Linnahall (a.k.a V. I. Lenin Palace of Culture and Sports) is one of the biggest eyesores in all of Tallinn; drab, grey and ugly… perhaps this is why I love it so much. more “Linnahall: portrait of an abandoned Soviet-era concert hall”
It was the last day of our London to Tallinn bike ride and – by sheer coincidence – my birthday. Such days deserve celebration and I cannot think of a finer way to mark the occasion than a visit to an abandoned submarine base, hidden deep in the peaceful forest ambience of Laahemaa National Park. more “Hara: Abandoned Soviet Submarine Base”
There are many remnants of the Soviet era still present in and around Tallinn. All of them provide a tantalising but incomplete glimpse into Estonia’s very recent and repressive past but few instil the same level of fear and intimidation as the former KGB Headquarters. more “Former KGB Headquarters”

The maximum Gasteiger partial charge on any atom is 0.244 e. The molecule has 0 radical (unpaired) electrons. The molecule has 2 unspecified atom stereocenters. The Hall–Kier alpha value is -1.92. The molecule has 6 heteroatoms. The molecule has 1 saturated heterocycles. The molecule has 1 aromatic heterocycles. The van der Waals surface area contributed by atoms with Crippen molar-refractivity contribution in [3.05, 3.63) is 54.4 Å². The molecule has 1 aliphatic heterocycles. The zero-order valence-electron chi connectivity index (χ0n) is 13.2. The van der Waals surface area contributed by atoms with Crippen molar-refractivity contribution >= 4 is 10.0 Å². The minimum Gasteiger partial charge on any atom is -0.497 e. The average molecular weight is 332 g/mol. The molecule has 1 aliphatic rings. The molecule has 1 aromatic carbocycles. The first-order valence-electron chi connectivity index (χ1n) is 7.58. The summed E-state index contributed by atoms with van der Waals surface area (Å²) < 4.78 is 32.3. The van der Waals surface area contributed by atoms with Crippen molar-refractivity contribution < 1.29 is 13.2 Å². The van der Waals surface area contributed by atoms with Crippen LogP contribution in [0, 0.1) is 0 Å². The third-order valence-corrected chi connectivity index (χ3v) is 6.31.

The Alexander Nevsky Cathedral, with its famous ‘onion domes’, is certainly one of The Old Town’s most famous ‘postcard pictures’. Its association with the Estonian capital is very ironic, however, considering it was built during the reign of Alexander III (1845–1894) and is actually a symbol of the Russian Tsar’s attempt to phase-out Estonian culture through Russification.
Estonian folklore states that while the Russians were digging in Toompea to lay the foundations for this iconic cathedral, they stumbled across the tomb of Kalev – a mythological king in ancient Estonia, father of Kalevipoeg. The workers dug so deep into Toompea Hill that they struck an iron door, upon which was inscribed: more “The Tomb of Kalev”
About 4km away from the Old Town, down the coast towards Pirita sits a very touching monument to the Russian and German soldiers who lost their lives in the second Great War. The striking gateway and sporadic scattering of crosses generate both a sombre and slightly eerie atmosphere while the large list of names creates a very poignant reminder of the price of conflict.